Although producers will self-certify losses and expenses to FSA, producers are encouraged to maintain good records and retain receipts/related documentation in the event these documents are requested to be reviewed by the local FSA County Committee.  The deadline to file an application for payment for the 2021 program year is January 31st, 2022.
State Engineer Provides Decisions On Proposed Designation Of Basins
Last October we were watching closely the hearings to be held across Nevada on proposed designations of 58 groundwater basins. Of that group, 20 proposed orders sought to establish preferred use as part of the designation process and in that process take further consideration of new agricultural water rights off the table.   

Without nearly the hoopla or fanfare, a flush of decisions became known on what the outcomes were for many of the 58 basins in question.  Pulling information from the Division of Water Resources’ website we were able to determine that in August, the State Engineer designated these basins (none of which were also dealt with by issuing “Preferred Use” assignments):

  • Skedaddle Creek Valley Basin (07-098)
  •  Duck Lake Valley (01-016)
  • A portion of the Three Lakes Valley – (Northern Part) (10-168)
  • Newark Valley (10-154)

We were also able to locate a very helpful table to show what decisions were still pending and which of the proposed orders were no longer being considered at this point.. This link ”) takes you to the “Info graph” that the Nevada Division of Water Resources has produced to show this status report.  

Four of the basins on this chart were all designated in August and September of 2020 and were not included in the hearing process for the 58 basins last fall…

  • Long Valley – (009)
  •  Winnemucca Lake Valley – (080)
  • Pyramid Lake Valley – (081)
  • Newcomb Lake Valley – (096)
Nevada Farm Bureau Weighs In With Comments To EPA and Army Corp of Engineers On Their Plans To Rewrite Definitions And Rules On Waters They Seek To Regulate
September 3rd was the deadline for comments to be submitted to the U.S. Environmental Protection Agency (EPA) and the Army Corp of Engineers, leading up to their getting started on the Biden Administration’s desire to rewrite the waters of the United States.  Nevada Farm Bureau submitted this letter as part of that opportunity.  

Complicating the problem with the federal government’s desire to expand their regulatory control was a Judge’s action in Arizona to go along with the request made by the federal agencies to flush the existing rule (Navigable Waters Protection Rule) that the Trump Administration had brought forward and established.  The main excuses that the federal agencies are attempting to meet are the expansion of their control, based on lands with ephemeral features -- which most of the time don’t have any water in the first place.
Churchill County Farm Bureau Picnic Provides Connections With Members And Candidates
Thanks to Norm and Sue Frey of Rambling River Ranch near Fallon for again hosting the 2021 Churchill County Farm Bureau annual picnic.  Along with Farm Bureau member families the event also drew representatives of the Churchill County Commission, the Nevada Legislature and candidates vying in upcoming election contests.  Gubernatorial candidate, John Lee (pictured above to the right of Nevada Senator James Settelmeyer of Gardnerville) attended the picnic to mix with Farm Bureau members and hear their thoughts on how to improve Nevada’s future.  U.S. Senator candidate Sam Brown also attended the picnic to meet Farm Bureau members.  Assemblywoman Robin Titus is another of the elected officials on hand for the afternoon.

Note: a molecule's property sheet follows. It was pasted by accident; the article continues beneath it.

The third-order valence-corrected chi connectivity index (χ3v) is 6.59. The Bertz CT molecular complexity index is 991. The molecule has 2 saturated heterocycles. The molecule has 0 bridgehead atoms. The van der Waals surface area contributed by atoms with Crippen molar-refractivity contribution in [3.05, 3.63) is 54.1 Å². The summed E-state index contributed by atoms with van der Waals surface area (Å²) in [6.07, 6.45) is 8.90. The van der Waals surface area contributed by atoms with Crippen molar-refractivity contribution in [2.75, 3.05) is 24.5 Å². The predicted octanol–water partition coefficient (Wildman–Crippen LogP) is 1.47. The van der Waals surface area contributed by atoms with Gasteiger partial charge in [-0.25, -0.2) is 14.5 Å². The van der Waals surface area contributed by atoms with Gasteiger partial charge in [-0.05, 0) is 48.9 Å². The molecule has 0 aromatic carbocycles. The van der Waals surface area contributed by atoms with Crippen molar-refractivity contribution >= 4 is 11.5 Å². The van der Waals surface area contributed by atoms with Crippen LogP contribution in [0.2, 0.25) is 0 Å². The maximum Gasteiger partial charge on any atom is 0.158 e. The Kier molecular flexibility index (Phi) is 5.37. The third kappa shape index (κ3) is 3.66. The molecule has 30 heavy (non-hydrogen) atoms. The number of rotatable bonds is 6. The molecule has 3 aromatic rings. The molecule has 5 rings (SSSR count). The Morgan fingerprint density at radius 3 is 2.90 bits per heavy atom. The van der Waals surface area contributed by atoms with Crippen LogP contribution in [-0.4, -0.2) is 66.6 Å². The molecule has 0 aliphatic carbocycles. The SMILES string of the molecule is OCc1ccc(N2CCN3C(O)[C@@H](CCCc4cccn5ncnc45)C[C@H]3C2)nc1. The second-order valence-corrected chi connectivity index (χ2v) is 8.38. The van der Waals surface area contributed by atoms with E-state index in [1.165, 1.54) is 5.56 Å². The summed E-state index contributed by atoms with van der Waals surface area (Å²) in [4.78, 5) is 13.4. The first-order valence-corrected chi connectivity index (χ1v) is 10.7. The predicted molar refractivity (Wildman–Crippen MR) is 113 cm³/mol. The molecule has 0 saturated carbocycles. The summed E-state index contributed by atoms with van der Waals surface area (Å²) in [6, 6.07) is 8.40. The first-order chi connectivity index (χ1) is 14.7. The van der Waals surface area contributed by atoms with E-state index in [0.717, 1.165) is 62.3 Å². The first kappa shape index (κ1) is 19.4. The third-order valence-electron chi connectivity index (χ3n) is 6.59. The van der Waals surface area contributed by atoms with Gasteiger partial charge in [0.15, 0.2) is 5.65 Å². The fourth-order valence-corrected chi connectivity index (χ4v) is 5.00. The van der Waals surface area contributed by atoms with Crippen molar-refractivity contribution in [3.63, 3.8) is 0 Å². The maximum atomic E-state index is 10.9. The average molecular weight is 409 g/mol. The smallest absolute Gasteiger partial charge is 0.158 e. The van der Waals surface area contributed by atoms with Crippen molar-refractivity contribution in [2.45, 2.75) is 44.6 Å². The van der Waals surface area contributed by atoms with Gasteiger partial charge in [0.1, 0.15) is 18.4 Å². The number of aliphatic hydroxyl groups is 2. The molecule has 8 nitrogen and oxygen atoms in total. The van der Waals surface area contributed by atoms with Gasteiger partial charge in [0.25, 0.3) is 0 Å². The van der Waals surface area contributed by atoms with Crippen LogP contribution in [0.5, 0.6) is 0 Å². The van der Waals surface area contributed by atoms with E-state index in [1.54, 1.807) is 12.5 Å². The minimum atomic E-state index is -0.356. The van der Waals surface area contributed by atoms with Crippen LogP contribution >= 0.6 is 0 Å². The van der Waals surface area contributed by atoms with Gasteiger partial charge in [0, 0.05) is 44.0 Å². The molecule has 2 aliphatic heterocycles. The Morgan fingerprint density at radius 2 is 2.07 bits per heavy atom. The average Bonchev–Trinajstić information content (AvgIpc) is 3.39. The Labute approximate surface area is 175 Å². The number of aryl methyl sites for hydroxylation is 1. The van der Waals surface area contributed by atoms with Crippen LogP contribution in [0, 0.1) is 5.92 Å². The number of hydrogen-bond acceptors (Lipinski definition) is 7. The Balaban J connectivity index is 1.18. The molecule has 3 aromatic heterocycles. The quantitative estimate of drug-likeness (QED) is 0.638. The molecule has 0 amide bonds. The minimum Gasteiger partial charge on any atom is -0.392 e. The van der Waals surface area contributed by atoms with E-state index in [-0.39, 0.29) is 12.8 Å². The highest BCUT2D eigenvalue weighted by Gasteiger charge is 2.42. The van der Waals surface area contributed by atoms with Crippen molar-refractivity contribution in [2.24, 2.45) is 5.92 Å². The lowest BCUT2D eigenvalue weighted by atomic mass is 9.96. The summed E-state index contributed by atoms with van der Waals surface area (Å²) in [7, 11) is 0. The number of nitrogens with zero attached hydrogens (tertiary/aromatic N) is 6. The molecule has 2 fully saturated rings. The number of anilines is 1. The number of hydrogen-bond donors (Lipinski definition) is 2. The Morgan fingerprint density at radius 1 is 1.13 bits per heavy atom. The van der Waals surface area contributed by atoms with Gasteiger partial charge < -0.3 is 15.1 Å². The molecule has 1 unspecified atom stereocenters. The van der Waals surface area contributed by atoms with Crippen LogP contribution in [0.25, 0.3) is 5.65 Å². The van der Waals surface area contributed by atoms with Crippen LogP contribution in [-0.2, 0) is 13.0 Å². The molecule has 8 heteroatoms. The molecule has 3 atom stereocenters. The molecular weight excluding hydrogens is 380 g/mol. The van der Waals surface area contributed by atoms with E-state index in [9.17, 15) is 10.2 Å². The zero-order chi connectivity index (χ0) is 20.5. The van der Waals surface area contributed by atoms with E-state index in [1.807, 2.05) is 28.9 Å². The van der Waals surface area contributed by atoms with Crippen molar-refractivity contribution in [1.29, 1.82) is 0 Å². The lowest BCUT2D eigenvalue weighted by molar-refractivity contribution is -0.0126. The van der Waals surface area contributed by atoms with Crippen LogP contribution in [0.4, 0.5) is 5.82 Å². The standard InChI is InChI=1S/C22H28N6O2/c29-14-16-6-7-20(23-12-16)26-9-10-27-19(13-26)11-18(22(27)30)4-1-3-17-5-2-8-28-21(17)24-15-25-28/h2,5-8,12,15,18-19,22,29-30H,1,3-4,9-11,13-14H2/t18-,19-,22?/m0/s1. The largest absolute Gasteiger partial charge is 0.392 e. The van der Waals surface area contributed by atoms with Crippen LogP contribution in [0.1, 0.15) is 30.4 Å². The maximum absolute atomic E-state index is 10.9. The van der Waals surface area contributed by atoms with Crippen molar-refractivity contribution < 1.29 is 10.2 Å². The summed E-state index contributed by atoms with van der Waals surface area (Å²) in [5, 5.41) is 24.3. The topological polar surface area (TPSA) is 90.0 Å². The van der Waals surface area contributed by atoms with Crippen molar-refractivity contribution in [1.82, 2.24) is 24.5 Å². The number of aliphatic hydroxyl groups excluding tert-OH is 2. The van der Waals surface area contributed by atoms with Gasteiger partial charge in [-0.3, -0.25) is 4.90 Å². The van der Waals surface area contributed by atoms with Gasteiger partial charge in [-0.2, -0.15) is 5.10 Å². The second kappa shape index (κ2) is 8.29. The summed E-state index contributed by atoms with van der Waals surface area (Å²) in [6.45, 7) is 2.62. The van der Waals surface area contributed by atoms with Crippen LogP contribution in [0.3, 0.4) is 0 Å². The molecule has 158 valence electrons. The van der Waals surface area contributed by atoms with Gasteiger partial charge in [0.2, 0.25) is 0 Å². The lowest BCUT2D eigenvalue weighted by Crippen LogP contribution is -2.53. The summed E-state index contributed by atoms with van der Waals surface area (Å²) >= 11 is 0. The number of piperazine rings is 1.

Nevada Cattlemen’s Association Seeking Teacher of the Year Nominations
The Nevada Cattlemen’s Association has started their annual quest for “Teacher of the Year” candidates and are asking for your help in soliciting nominations. The deadline for submitting nominations is November 1, 2021.

Nominees must be an elementary, junior high, or high school teacher who incorporates agriculture into their regular curriculum. For example, a teacher who teaches a one-week segment on agriculture and its importance to Nevada. Current Agricultural Education teachers are not eligible. Nominees may also include teachers considered in previous years but were not selected for the award. Nominations must include a completed NCA Teacher of the Year Application Form and an attached short essay describing why the teacher is being nominated.

The winner of this award will receive a $1000 school supply stipend donated by Nevada Agriculture Foundation. The award recipient will also be recognized during the Nevada Cattlemen’s Association’s annual awards banquet on December 11th, 2021 in Elko, NV at the Elko Convention Center. 
 
Anyone may submit a nomination form which is available at www.nevadacattlemen.org. For any questions, please contact the NCA office at 775-738-9214 Nominations may be submitted by email to nca@nevadabeef.org with “2021 Teacher of the Year Nomination” in the subject line; forms may be faxed to 775-738-5208; or sent by mail to, “Teacher of the Year Nomination”, C/O Nevada Cattlemen’s Association, P.O. Box 310, Elko, NV 89803. 

The heritage of Nevada is ranching Nevada Cattlemen’s Association believes that the future of our industry lies in the education of the generations to come, as we explore new and innovative methods of sustainability. Please help us in our efforts to recognize and support our teachers and their vital efforts in educating our youth. 
Have a great weekend!